• The Yuzuki Family’s Four Sons (Episode 1): A quiet, touching family story about grief; English subtitling issues have now been fixed.

Yellow flags

Premieres that weren’t actively hateful at the premise level, but still raised some noteworthy caveats or concerns.

  • The 100 Girlfriends Who Really Really Really Really Really Love You (Episode 1): Despite the harem rom-com premise, the show has not crossed into outright sexual harassment territory as is typical for the genre. Still, fanservice comes as a staple. 
  • The Demon Sword Master of Excalibur Academy (Episode 1): A demon lord wakes from hibernation in a prepubescent body; fanservice involving his new teenage companions.
  • KamiErabi GOD.app (Episode 1): Death game by way of Yoko Taro. Includes a lot of dark subject matter, but it’s too soon to say if any of it is thematically relevant or just being used for shock value.
  • MF GHOST (Episode 1): Racing spin-off of Initial D with shallowly written female characters.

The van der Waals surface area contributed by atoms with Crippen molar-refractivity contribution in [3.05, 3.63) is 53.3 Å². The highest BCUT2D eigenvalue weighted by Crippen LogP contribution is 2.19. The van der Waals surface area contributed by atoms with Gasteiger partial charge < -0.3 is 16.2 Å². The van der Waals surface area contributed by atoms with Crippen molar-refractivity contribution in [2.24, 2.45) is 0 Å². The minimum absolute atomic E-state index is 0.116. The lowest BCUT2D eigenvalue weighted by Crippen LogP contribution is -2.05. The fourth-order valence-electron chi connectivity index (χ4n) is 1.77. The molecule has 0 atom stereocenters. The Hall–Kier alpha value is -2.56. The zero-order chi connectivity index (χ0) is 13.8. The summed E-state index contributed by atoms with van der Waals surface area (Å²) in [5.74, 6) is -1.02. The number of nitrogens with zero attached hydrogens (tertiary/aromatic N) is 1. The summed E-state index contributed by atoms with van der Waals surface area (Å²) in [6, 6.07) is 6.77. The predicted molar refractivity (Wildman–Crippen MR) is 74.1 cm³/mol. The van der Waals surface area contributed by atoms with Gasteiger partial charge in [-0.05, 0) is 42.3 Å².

• Protocol: Rain (Episode 1): Esports story with two main female characters, one of whom is mildly objectified by her male friend; remains to be seen how story handles the disabled younger sister.
  • Ron Kamonohashi’s Forbidden Deductions (Episode 1): Poorly constructed mystery show featuring a whacky detective and his hapless sidekick with a twist that arguably dehumanizes criminals.
  • Under Ninja (Episode 1): Ninja assassin alternate history with vaguely nationalistic undercurrents.

Red Flags

A whole lotta yikes.

  • The Family Circumstances of the Irregular Witch (Episode 1): The central joke turns around sexualizing and adultifying a Black-coded teenage girl versus her shorter, pale-skinned mother. 
  • UNDEAD UNLUCK (Episode 1): An unkillable man tries to finally die by seeking out the world’s unluckiest woman…and constantly groping and harassing her.
  • The Vexations of a Shut-In Vampire Princess (Episode 1): A teen vampire has to bluff her way through commanding an army; the show’s queer elements revolve solely around older women humiliating and/or forcing unwanted attention on the heroine.

Pit of Shame

These shows need to go to their room and think about what they’ve done.